You’ve probably utilized a satellite at one point or another — even today — without realizing it. Did you check the weather? You used a satellite. Did you look something up on Google Maps? You used a satellite. Watched the big game on ESPN? Bingo, you used a satellite.


When it comes down to it, many things simply wouldn’t be possible without the help of these friendly pieces of metal floating around in space. We can guarantee you that using a sat phone from our online satellite phone store certainly wouldn’t work without...you know, a satellite.


Satellites, Satellites Everywhere!


You’re probably familiar with famous satellites such as the Hubble Space Telescope and the International Space Station, but what about other essential satellites that orbit earth multiple times on a daily basis? If you’re curious about these other satellites, then you’re in the right place.


Below, Outfitter Satellite, your total source for satellite phones for sale including Iridium, Inmarsat, and Thuraya phones, covers some interesting satellites that you may or may not be familiar with.


Landsat 7


Satellite photos are taken every single day by multiple satellites orbiting the Earth, and this one is a heavy-hitter among them. Landsat 7 helps refresh global archives of satellite photos with up-to-date, clear-resolution images that scan the Earth’s entire surface. Landsat 7 is said to collect and transmit somewhere around (or up to) about 532 high-quality images per day.


The United States Geological Survey (USGS) is managing this data and distributes it accordingly. If you’re looking for pictures of alien life forms, consider contacting the USGS, because who really knows what Landsat 7 has actually seen?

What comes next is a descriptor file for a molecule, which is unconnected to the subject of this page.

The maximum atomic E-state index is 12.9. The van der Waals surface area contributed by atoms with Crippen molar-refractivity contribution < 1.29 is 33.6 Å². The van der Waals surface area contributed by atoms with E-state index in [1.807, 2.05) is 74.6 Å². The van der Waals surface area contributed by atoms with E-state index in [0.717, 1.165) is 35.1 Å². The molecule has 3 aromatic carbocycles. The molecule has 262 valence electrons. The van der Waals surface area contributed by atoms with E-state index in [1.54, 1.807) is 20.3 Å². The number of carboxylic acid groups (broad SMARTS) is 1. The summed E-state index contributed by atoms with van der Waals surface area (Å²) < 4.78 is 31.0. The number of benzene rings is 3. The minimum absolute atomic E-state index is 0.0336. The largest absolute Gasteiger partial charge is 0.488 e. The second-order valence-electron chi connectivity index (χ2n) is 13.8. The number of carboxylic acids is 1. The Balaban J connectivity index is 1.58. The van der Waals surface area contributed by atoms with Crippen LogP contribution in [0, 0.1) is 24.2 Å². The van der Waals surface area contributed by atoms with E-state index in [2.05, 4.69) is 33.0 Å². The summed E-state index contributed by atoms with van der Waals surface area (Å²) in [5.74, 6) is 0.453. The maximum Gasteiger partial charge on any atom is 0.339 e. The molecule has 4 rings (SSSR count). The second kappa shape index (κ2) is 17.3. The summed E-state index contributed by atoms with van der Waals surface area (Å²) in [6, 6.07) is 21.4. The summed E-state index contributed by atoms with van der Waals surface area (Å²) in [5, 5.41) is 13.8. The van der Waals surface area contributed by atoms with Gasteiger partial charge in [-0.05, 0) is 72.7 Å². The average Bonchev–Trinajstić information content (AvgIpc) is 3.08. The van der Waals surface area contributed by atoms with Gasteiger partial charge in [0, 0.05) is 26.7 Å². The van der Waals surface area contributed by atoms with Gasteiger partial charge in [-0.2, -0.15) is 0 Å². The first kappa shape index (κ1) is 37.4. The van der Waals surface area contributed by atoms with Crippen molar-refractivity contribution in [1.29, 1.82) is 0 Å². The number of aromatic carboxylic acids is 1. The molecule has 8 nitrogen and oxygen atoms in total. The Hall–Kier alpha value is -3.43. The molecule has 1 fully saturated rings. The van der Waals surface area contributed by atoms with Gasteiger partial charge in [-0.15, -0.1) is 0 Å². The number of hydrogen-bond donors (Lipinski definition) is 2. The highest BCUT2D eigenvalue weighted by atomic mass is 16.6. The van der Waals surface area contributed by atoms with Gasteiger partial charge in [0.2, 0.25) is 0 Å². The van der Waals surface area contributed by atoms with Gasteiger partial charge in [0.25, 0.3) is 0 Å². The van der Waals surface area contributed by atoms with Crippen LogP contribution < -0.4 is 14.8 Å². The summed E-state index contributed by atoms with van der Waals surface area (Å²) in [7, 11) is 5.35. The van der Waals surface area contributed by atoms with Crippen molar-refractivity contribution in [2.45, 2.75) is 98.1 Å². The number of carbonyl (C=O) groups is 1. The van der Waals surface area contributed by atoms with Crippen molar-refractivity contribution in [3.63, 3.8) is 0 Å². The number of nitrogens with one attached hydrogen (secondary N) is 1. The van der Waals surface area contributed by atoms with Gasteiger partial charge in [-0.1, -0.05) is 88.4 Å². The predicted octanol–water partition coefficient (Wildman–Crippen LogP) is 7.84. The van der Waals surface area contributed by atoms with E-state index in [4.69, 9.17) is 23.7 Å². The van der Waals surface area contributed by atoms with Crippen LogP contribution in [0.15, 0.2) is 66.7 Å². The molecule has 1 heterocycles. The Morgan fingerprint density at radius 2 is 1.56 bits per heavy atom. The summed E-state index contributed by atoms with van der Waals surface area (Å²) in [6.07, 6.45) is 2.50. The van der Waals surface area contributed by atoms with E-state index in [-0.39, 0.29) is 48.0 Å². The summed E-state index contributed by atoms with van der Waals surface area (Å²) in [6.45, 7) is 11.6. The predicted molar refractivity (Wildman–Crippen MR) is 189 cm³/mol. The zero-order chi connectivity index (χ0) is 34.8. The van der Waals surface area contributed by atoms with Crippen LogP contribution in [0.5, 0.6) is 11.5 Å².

NOAA-17


To no surprise, this satellite is operated by the National Oceanic and Atmospheric Administration, and serves as a weather forecasting satellite. Most NOAA-operated weather forecasting satellites, like NOAA-17, orbit asynchronously, and complete their orbit about every 100 minutes.


Though NOAA-17 was retired back in 2013, it played a significant role in weather forecasting technology. It was equipped with then-state-of-the-art technology including High Resolution Infrared Radiation Sounder (HRIS) instruments.


Galaxy 14


The Galaxy series of satellites are considered geostationary satellites, meaning that they have the same orbital period as the Earth’s rotation period. When you turn on your satellite television (assuming that you’re not streaming something at this point), satellites like Galaxy 14 are responsible for what you see on the screen. Galaxy 14 primarily provides digital TV signals to those on the east coast, working with broadcast networks among the likes of ESPN, Lifetime, CNN, A&E, and The History Channel.


GPS IIR11


A few decades ago, the United States government launched what was known as the NAVSTAR (no, not NASCAR) program. This prompted the launch of numerous satellites designed to provide global positioning capabilities to the military, and eventually the general public.


Are you familiar with geocaching, or have you ever gone on a geocaching treasure hunt? Without satellites like GPS IIR11 and the NAVSTAR program, geocaching simply wouldn’t be possible. It also takes the help of many different satellites that are similar to GPS IIR11; this is what some would consider to be a “constellation” of satellites.


The International Space Station (ISS)


Yes, the ISS is technically what you’d consider to be a satellite, and it’s vitally important to successful space exploration. The International Space Station made history with its launch on November 20th, 1998, though only one initial module was launched into Earth’s orbit. The following weeks brought multiple node modules to connect with Zarya, the very first ISS module.


Since the late 90s, the International Space Station has grown and improved to become a completely habitable environment, and the total length of the ISS spans about the size of a football field. That’s absolutely massive, though merely microscopic when compared to the total scale of the earth.


Though one could posit that many different satellites are important, no other object in the earth’s low orbit is as integral to furthering human knowledge about space as the International Space Station. Truly, this $150 billion dollar project (and counting) is mind-boggling and among the all-time greatest milestones of human achievement.


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